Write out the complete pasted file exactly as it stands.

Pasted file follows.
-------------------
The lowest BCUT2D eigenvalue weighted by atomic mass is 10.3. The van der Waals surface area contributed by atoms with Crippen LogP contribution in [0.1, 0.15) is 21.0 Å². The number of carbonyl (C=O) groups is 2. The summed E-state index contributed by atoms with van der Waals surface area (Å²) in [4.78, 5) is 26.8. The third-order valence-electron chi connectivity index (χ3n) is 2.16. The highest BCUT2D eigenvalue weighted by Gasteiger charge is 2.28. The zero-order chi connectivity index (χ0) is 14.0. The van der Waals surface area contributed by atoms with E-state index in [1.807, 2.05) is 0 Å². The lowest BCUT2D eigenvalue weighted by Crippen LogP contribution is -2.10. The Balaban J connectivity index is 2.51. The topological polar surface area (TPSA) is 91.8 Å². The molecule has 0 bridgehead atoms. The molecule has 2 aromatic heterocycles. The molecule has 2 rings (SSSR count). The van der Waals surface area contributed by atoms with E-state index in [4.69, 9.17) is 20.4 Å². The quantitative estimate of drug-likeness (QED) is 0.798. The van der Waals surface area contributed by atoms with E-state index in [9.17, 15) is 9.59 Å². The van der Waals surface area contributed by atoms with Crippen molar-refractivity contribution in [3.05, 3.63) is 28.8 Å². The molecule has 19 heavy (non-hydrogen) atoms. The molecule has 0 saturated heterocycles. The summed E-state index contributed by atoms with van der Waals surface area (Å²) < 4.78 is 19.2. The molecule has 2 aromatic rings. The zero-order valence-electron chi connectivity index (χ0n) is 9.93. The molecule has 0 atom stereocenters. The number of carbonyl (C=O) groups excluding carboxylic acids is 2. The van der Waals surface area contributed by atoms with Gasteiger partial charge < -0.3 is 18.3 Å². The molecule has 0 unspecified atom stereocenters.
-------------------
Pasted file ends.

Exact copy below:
The lowest BCUT2D eigenvalue weighted by atomic mass is 10.3. The van der Waals surface area contributed by atoms with Crippen LogP contribution in [0.1, 0.15) is 21.0 Å². The number of carbonyl (C=O) groups is 2. The summed E-state index contributed by atoms with van der Waals surface area (Å²) in [4.78, 5) is 26.8. The third-order valence-electron chi connectivity index (χ3n) is 2.16. The highest BCUT2D eigenvalue weighted by Gasteiger charge is 2.28. The zero-order chi connectivity index (χ0) is 14.0. The van der Waals surface area contributed by atoms with E-state index in [1.807, 2.05) is 0 Å². The lowest BCUT2D eigenvalue weighted by Crippen LogP contribution is -2.10. The Balaban J connectivity index is 2.51. The topological polar surface area (TPSA) is 91.8 Å². The molecule has 0 bridgehead atoms. The molecule has 2 aromatic heterocycles. The molecule has 2 rings (SSSR count). The van der Waals surface area contributed by atoms with E-state index in [4.69, 9.17) is 20.4 Å². The quantitative estimate of drug-likeness (QED) is 0.798. The van der Waals surface area contributed by atoms with E-state index in [9.17, 15) is 9.59 Å². The van der Waals surface area contributed by atoms with Crippen molar-refractivity contribution in [3.05, 3.63) is 28.8 Å². The molecule has 19 heavy (non-hydrogen) atoms. The molecule has 0 saturated heterocycles. The summed E-state index contributed by atoms with van der Waals surface area (Å²) < 4.78 is 19.2. The molecule has 2 aromatic rings. The zero-order valence-electron chi connectivity index (χ0n) is 9.93. The molecule has 0 atom stereocenters. The number of carbonyl (C=O) groups excluding carboxylic acids is 2. The van der Waals surface area contributed by atoms with Gasteiger partial charge < -0.3 is 18.3 Å². The molecule has 0 unspecified atom stereocenters.